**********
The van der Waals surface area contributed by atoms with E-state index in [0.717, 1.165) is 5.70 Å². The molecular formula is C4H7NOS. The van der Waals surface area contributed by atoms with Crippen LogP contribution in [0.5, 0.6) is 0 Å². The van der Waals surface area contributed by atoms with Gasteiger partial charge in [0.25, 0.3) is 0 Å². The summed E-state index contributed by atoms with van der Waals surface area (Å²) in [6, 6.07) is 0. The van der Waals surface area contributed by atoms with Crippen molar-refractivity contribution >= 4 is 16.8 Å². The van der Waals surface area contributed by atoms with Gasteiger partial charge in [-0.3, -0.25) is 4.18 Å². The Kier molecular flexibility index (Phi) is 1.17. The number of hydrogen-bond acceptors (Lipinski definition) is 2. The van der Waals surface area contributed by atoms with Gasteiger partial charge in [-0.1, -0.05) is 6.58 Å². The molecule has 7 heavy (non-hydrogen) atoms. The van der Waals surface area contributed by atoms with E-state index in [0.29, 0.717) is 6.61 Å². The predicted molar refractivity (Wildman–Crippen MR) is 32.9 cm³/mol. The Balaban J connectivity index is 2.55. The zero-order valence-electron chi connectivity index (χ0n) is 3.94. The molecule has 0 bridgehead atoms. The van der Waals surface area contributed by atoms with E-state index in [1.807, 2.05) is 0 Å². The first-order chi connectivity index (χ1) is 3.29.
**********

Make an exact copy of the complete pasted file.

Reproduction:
The van der Waals surface area contributed by atoms with E-state index in [0.717, 1.165) is 5.70 Å². The molecular formula is C4H7NOS. The van der Waals surface area contributed by atoms with Crippen LogP contribution in [0.5, 0.6) is 0 Å². The van der Waals surface area contributed by atoms with Gasteiger partial charge in [0.25, 0.3) is 0 Å². The summed E-state index contributed by atoms with van der Waals surface area (Å²) in [6, 6.07) is 0. The van der Waals surface area contributed by atoms with Crippen molar-refractivity contribution >= 4 is 16.8 Å². The van der Waals surface area contributed by atoms with Gasteiger partial charge in [-0.3, -0.25) is 4.18 Å². The Kier molecular flexibility index (Phi) is 1.17. The number of hydrogen-bond acceptors (Lipinski definition) is 2. The van der Waals surface area contributed by atoms with Gasteiger partial charge in [-0.1, -0.05) is 6.58 Å². The molecule has 7 heavy (non-hydrogen) atoms. The van der Waals surface area contributed by atoms with E-state index in [0.29, 0.717) is 6.61 Å². The predicted molar refractivity (Wildman–Crippen MR) is 32.9 cm³/mol. The Balaban J connectivity index is 2.55. The zero-order valence-electron chi connectivity index (χ0n) is 3.94. The molecule has 0 bridgehead atoms. The van der Waals surface area contributed by atoms with E-state index in [1.807, 2.05) is 0 Å². The first-order chi connectivity index (χ1) is 3.29.